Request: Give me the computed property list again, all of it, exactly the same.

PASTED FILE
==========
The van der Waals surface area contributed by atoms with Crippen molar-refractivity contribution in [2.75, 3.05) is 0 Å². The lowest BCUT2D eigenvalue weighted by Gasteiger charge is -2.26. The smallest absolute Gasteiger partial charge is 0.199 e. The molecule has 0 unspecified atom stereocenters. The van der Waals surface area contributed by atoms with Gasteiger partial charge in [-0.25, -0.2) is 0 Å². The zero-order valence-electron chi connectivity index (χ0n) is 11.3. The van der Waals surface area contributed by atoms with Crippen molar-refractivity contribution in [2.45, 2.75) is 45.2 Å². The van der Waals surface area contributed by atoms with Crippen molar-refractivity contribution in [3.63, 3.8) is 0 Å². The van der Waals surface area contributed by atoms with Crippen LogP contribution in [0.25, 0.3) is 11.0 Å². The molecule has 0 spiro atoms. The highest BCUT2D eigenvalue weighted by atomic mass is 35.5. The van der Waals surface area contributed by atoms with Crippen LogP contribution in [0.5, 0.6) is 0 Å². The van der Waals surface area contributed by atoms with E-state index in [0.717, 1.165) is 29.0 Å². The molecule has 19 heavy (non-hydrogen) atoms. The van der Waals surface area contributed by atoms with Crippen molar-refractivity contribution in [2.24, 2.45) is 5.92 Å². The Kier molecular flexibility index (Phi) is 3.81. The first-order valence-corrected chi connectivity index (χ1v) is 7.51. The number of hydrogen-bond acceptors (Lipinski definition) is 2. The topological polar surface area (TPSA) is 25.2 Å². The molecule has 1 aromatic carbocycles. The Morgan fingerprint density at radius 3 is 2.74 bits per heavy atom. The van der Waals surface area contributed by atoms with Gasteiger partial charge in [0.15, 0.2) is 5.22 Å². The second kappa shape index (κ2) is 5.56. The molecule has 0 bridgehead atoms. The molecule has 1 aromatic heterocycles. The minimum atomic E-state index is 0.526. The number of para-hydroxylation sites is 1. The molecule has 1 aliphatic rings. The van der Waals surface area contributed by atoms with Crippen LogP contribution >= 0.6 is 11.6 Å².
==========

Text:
The van der Waals surface area contributed by atoms with Crippen molar-refractivity contribution in [2.75, 3.05) is 0 Å². The lowest BCUT2D eigenvalue weighted by Gasteiger charge is -2.26. The smallest absolute Gasteiger partial charge is 0.199 e. The molecule has 0 unspecified atom stereocenters. The van der Waals surface area contributed by atoms with Gasteiger partial charge in [-0.25, -0.2) is 0 Å². The zero-order valence-electron chi connectivity index (χ0n) is 11.3. The van der Waals surface area contributed by atoms with Crippen molar-refractivity contribution in [2.45, 2.75) is 45.2 Å². The van der Waals surface area contributed by atoms with Crippen molar-refractivity contribution in [3.63, 3.8) is 0 Å². The van der Waals surface area contributed by atoms with Crippen LogP contribution in [0.25, 0.3) is 11.0 Å². The molecule has 0 spiro atoms. The highest BCUT2D eigenvalue weighted by atomic mass is 35.5. The van der Waals surface area contributed by atoms with Crippen LogP contribution in [0.5, 0.6) is 0 Å². The van der Waals surface area contributed by atoms with E-state index in [0.717, 1.165) is 29.0 Å². The molecule has 19 heavy (non-hydrogen) atoms. The van der Waals surface area contributed by atoms with Crippen molar-refractivity contribution in [2.24, 2.45) is 5.92 Å². The Kier molecular flexibility index (Phi) is 3.81. The first-order valence-corrected chi connectivity index (χ1v) is 7.51. The number of hydrogen-bond acceptors (Lipinski definition) is 2. The topological polar surface area (TPSA) is 25.2 Å². The molecule has 1 aromatic carbocycles. The Morgan fingerprint density at radius 3 is 2.74 bits per heavy atom. The van der Waals surface area contributed by atoms with Gasteiger partial charge in [0.15, 0.2) is 5.22 Å². The second kappa shape index (κ2) is 5.56. The molecule has 0 bridgehead atoms. The molecule has 1 aromatic heterocycles. The minimum atomic E-state index is 0.526. The number of para-hydroxylation sites is 1. The molecule has 1 aliphatic rings. The van der Waals surface area contributed by atoms with Crippen LogP contribution >= 0.6 is 11.6 Å².